Glasses on newspaper featuring markets and crossword.

When Financial Markets Misread Politics

When Turkey’s ruling AKP regained a parliamentary majority in the country’s general election on November 1, financial markets cheered. The same short-term focus and herd behavior that often lead financial markets to neglect more significant economic fundamentals can also distort markets’ judgment of countries' political prospects.

CAMBRIDGE – When Turkey’s Justice and Development Party (AKP) defied pundits and pollsters by regaining a parliamentary majority in the country’s general election on November 1, financial markets cheered. The next day, the Istanbul stock exchange rose by more than 5%, and the Turkish lira rallied.

Never mind that one would be hard pressed to find anyone in business or financial circles these days with a nice thing to say about Recep Tayyip Erdoğan or the AKP that he led before ascending to the presidency in 2014. And make no mistake: Though Turkey’s president is supposed to be above party politics, Erdoğan remains very much at the helm.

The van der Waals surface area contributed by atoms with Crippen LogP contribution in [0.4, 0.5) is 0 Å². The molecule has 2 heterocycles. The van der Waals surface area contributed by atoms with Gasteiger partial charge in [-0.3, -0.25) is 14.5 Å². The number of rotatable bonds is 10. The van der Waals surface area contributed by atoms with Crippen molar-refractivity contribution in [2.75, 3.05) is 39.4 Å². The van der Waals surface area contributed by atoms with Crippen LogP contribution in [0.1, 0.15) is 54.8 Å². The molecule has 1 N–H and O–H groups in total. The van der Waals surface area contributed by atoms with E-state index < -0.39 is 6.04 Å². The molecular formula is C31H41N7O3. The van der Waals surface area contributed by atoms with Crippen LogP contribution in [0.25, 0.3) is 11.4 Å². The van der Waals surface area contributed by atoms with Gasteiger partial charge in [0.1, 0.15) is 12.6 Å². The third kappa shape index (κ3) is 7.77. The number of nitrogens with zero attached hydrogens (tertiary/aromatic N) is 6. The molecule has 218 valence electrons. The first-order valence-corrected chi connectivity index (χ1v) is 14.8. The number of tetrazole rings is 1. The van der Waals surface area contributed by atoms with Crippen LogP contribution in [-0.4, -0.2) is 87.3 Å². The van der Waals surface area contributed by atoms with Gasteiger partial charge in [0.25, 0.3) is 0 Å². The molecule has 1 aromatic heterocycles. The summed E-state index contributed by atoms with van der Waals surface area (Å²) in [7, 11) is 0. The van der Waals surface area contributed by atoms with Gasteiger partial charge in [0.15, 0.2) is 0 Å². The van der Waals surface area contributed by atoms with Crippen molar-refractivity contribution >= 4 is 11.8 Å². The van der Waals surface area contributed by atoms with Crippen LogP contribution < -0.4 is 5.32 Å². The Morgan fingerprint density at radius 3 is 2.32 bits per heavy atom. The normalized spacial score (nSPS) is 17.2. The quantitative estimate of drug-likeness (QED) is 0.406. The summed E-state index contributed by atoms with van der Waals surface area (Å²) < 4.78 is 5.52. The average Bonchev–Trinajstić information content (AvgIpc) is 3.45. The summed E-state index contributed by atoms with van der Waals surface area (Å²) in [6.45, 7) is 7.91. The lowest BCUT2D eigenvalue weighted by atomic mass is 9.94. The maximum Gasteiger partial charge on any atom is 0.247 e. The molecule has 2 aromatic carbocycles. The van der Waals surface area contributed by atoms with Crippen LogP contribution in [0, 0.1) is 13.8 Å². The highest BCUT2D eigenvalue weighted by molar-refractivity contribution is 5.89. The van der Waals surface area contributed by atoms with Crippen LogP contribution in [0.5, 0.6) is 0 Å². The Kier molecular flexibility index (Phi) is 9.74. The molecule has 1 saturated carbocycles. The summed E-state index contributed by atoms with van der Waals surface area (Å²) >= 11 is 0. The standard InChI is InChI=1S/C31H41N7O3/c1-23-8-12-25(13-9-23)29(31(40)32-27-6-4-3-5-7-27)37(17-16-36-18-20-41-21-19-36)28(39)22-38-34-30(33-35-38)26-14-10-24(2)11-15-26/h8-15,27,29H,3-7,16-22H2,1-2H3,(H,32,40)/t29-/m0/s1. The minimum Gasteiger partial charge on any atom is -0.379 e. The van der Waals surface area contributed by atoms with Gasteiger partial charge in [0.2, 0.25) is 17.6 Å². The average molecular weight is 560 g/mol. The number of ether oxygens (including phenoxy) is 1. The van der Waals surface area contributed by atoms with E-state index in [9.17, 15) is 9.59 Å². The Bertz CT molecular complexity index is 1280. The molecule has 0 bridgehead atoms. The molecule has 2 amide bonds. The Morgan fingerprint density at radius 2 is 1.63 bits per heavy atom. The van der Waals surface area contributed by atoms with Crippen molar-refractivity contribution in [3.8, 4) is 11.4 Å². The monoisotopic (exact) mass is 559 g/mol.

Indeed, it was Erdoğan’s divide-and-rule strategy – fueling religious populism and nationalist sentiment, and inflaming ethnic tension with the Kurds – that carried the AKP to victory. Arguably, it was the only strategy that could work. After all, his regime has alienated liberals with its attacks on the media; business leaders with its expropriation of companies affiliated with his erstwhile allies in the so-called Gülen movement; and the West with its confrontational language and inconsistent stance on the Islamic State.

To continue reading, please log in or enter your email address.

To read this article from our archive, please log in or register now. After entering your email, you'll have access to two free articles from our archive every month. For unlimited access to Project Syndicate, subscribe now.

required

By proceeding, you agree to our Terms of Service and Privacy Policy, which describes the personal data we collect and how we use it.

Log in

http://prosyn.org/NEVB2fC;

Cookies and Privacy

We use cookies to improve your experience on our website. To find out more, read our updated cookie policy and privacy policy.